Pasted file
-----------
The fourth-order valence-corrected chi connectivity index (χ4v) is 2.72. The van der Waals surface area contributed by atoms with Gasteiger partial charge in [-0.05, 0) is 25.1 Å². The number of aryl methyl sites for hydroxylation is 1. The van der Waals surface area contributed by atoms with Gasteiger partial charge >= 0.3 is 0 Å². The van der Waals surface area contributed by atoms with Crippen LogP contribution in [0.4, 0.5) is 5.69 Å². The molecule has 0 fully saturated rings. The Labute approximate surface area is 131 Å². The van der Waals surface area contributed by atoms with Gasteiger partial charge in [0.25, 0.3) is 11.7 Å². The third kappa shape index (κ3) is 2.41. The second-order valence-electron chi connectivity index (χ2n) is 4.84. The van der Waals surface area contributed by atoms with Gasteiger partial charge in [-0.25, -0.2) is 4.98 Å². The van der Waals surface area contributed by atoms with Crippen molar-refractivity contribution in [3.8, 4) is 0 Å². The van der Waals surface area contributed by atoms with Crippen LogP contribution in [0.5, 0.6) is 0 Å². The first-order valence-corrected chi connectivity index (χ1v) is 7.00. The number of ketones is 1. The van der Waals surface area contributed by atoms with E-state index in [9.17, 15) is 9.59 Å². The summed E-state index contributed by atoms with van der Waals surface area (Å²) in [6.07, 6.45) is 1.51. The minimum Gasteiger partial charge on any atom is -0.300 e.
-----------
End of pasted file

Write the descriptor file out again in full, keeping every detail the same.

The fourth-order valence-corrected chi connectivity index (χ4v) is 2.72. The van der Waals surface area contributed by atoms with Gasteiger partial charge in [-0.05, 0) is 25.1 Å². The number of aryl methyl sites for hydroxylation is 1. The van der Waals surface area contributed by atoms with Gasteiger partial charge >= 0.3 is 0 Å². The van der Waals surface area contributed by atoms with Crippen LogP contribution in [0.4, 0.5) is 5.69 Å². The molecule has 0 fully saturated rings. The Labute approximate surface area is 131 Å². The van der Waals surface area contributed by atoms with Gasteiger partial charge in [0.25, 0.3) is 11.7 Å². The third kappa shape index (κ3) is 2.41. The second-order valence-electron chi connectivity index (χ2n) is 4.84. The van der Waals surface area contributed by atoms with Gasteiger partial charge in [-0.25, -0.2) is 4.98 Å². The van der Waals surface area contributed by atoms with Crippen molar-refractivity contribution in [3.8, 4) is 0 Å². The van der Waals surface area contributed by atoms with Crippen LogP contribution in [0.5, 0.6) is 0 Å². The first-order valence-corrected chi connectivity index (χ1v) is 7.00. The number of ketones is 1. The van der Waals surface area contributed by atoms with E-state index in [9.17, 15) is 9.59 Å². The summed E-state index contributed by atoms with van der Waals surface area (Å²) in [6.07, 6.45) is 1.51. The minimum Gasteiger partial charge on any atom is -0.300 e.